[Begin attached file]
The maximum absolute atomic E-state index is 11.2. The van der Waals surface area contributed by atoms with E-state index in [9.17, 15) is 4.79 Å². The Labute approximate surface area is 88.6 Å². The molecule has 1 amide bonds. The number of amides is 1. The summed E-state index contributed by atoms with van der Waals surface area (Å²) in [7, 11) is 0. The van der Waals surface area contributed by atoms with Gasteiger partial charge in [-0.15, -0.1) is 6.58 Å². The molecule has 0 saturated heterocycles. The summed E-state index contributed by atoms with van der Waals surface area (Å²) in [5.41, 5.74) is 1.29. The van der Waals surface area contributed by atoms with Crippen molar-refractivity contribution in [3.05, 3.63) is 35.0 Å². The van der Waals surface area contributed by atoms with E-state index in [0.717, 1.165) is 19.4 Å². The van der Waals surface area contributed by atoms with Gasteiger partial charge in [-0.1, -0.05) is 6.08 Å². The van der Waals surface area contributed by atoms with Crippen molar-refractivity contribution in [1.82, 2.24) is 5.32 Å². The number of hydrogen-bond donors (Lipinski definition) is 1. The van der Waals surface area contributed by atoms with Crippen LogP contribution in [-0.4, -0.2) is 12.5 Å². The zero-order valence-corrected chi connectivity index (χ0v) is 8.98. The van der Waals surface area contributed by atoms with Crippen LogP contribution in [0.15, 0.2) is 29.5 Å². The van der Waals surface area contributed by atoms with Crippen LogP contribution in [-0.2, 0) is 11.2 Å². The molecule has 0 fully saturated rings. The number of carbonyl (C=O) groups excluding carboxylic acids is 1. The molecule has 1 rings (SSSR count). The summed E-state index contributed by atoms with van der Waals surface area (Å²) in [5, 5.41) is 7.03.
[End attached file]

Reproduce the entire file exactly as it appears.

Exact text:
The maximum absolute atomic E-state index is 11.2. The van der Waals surface area contributed by atoms with E-state index in [9.17, 15) is 4.79 Å². The Labute approximate surface area is 88.6 Å². The molecule has 1 amide bonds. The number of amides is 1. The summed E-state index contributed by atoms with van der Waals surface area (Å²) in [7, 11) is 0. The van der Waals surface area contributed by atoms with Gasteiger partial charge in [-0.15, -0.1) is 6.58 Å². The molecule has 0 saturated heterocycles. The summed E-state index contributed by atoms with van der Waals surface area (Å²) in [5.41, 5.74) is 1.29. The van der Waals surface area contributed by atoms with Crippen molar-refractivity contribution in [3.05, 3.63) is 35.0 Å². The van der Waals surface area contributed by atoms with E-state index in [0.717, 1.165) is 19.4 Å². The van der Waals surface area contributed by atoms with Gasteiger partial charge in [-0.1, -0.05) is 6.08 Å². The van der Waals surface area contributed by atoms with Crippen molar-refractivity contribution in [1.82, 2.24) is 5.32 Å². The number of hydrogen-bond donors (Lipinski definition) is 1. The van der Waals surface area contributed by atoms with Crippen LogP contribution in [-0.4, -0.2) is 12.5 Å². The zero-order valence-corrected chi connectivity index (χ0v) is 8.98. The van der Waals surface area contributed by atoms with Crippen LogP contribution in [0.15, 0.2) is 29.5 Å². The van der Waals surface area contributed by atoms with Crippen LogP contribution in [-0.2, 0) is 11.2 Å². The molecule has 0 fully saturated rings. The number of carbonyl (C=O) groups excluding carboxylic acids is 1. The molecule has 1 rings (SSSR count). The summed E-state index contributed by atoms with van der Waals surface area (Å²) in [5, 5.41) is 7.03.